Over the weekend, I had a thought regarding the Internet age adage “never read the comments” and product reviews. Aren’t reviews, in a sense, comments on a product? If we’re advised by the wise sages of the internets to not read them, how are we supposed to make what we feel as educated decisions on something that’s going to cost us time, money, or both?

Let’s start with comments.

I most always read the comments, or, at least the first few of them. Why? It’s the commentary, y’all!

In enough cases to warrant reading said comments, I’ve found enough enlightenment and details in back-and-forth discourse between commenters (and more fun if the original poster or author chimes in) to enrich the article, essay, diatribe, etc. The glaring exception is YouTube videos, which are riddled with spamvertisements.

I also use comments as a bellwether of the source document’s tone and agenda. You can tell a lot about an article by what chatter it stirs up in the digital pot, such as its reputation, its readership, and its (though I’ve grown to dislike this term) authenticity.

Now, for reviews.

As a general practice, whenever I see product reviews for something on, say, Amazon, I go and read both the “most recent” and “most helpful” sets to get a general consensus.

“Most recent” tells me whether there are problems or improvements that may affect my decision to buy this product. You see this a lot on the Apple App Store when a particular app pushes out an update. In that regard, low ratings due to past grumbling about quality or performance may now be fixed with a new version. It could also tell me whether the product has consistent problems back through time.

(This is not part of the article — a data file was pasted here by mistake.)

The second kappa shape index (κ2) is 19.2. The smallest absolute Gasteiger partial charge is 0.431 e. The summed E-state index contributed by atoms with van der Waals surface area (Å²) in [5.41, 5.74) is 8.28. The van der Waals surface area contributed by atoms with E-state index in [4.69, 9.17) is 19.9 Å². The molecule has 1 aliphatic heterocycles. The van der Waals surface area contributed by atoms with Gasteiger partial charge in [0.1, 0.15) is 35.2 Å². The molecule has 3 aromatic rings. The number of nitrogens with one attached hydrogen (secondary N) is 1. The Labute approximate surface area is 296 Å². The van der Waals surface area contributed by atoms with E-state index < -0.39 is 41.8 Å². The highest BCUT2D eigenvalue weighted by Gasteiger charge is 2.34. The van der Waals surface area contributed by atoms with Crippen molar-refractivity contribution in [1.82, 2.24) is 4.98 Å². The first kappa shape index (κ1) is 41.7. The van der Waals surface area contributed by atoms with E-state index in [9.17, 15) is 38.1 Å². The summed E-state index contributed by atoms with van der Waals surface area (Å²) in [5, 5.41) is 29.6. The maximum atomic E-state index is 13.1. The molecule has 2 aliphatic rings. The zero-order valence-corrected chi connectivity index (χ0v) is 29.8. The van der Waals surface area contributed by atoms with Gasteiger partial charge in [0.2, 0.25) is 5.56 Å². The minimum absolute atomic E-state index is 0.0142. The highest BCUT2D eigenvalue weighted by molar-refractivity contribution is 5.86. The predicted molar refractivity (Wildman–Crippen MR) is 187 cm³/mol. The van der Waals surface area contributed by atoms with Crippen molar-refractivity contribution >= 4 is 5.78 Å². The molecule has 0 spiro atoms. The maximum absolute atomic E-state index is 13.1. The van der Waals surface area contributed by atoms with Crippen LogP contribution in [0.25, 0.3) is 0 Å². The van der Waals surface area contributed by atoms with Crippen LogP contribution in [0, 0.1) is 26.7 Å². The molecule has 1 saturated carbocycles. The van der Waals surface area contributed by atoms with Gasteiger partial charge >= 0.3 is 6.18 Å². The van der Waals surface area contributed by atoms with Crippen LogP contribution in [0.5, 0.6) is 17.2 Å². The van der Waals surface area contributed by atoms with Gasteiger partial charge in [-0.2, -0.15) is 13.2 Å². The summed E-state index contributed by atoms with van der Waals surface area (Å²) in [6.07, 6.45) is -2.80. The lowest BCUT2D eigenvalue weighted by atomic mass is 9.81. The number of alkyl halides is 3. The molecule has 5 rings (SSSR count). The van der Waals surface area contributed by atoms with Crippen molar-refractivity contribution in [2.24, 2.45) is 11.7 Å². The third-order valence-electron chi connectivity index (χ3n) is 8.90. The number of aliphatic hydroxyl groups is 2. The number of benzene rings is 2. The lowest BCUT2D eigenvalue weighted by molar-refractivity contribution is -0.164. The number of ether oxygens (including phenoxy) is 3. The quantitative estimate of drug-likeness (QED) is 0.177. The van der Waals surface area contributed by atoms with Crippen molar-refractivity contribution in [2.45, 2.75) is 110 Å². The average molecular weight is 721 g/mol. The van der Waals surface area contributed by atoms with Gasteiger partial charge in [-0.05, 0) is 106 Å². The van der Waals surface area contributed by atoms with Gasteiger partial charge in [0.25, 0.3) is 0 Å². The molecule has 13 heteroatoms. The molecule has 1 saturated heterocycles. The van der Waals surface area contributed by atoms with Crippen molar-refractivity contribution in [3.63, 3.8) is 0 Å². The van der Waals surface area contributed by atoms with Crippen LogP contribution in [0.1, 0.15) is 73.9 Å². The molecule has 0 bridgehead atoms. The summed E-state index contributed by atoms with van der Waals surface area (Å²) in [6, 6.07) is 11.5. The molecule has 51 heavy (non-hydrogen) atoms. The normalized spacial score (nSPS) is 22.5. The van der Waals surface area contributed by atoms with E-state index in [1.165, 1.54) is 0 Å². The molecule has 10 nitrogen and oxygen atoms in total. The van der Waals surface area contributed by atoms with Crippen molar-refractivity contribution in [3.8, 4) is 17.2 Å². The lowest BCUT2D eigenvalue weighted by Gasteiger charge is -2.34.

I take the “most helpful” reviews with a mighty strong grain of salt. There’s been quite an influx of “professional reviewers” getting paid to “gloss up” a product’s overall rating, and that unfortunately muddies up the waters. Professionally-written reviews are not always explicitly marked as such, but they always seem to have the same glossy platitudes in their writing style; they’re all trying to tell (or sell) the same story.

Here’s the flip side: I find that too many reviews are full of “complaint noise:” users or consumers who have no effective way of getting to the manufacturer or creator other than posting negative reviews, or, those who are confused or ill-informed about the proper use of what they purchased.

A good example I found just the other day is the Disney XD app for iOS, which I downloaded to watch the latest episode of Star Wars Rebels. A good percentage of the reviews were low- or one-starred. The 10 most recent reviews seemed to be written by a lot of tweens and teenagers looking to stream Disney XD shows but getting deflected by an internet service provider login or parental restrictions. Having an ISP and being a parent myself, I don’t have those obstacles and, as a result, their experiences aren’t reflective of my own.

OK, so comments are often noisy and argumentative and reviews suffer from authenticity issues and grumbling. Should we start saying “never read the comments or the reviews?”

I say “no.”

In this day and age, it’s good to see differing perspectives and opinions, so long as you, the reader, have the discipline to read objectively, not get pulled down in the abyss of petty arguments or controversies, and dive no deeper than page or two of the paginated results.

“Don’t give in to hate,” as Master Obi-Wan Kenobi once said.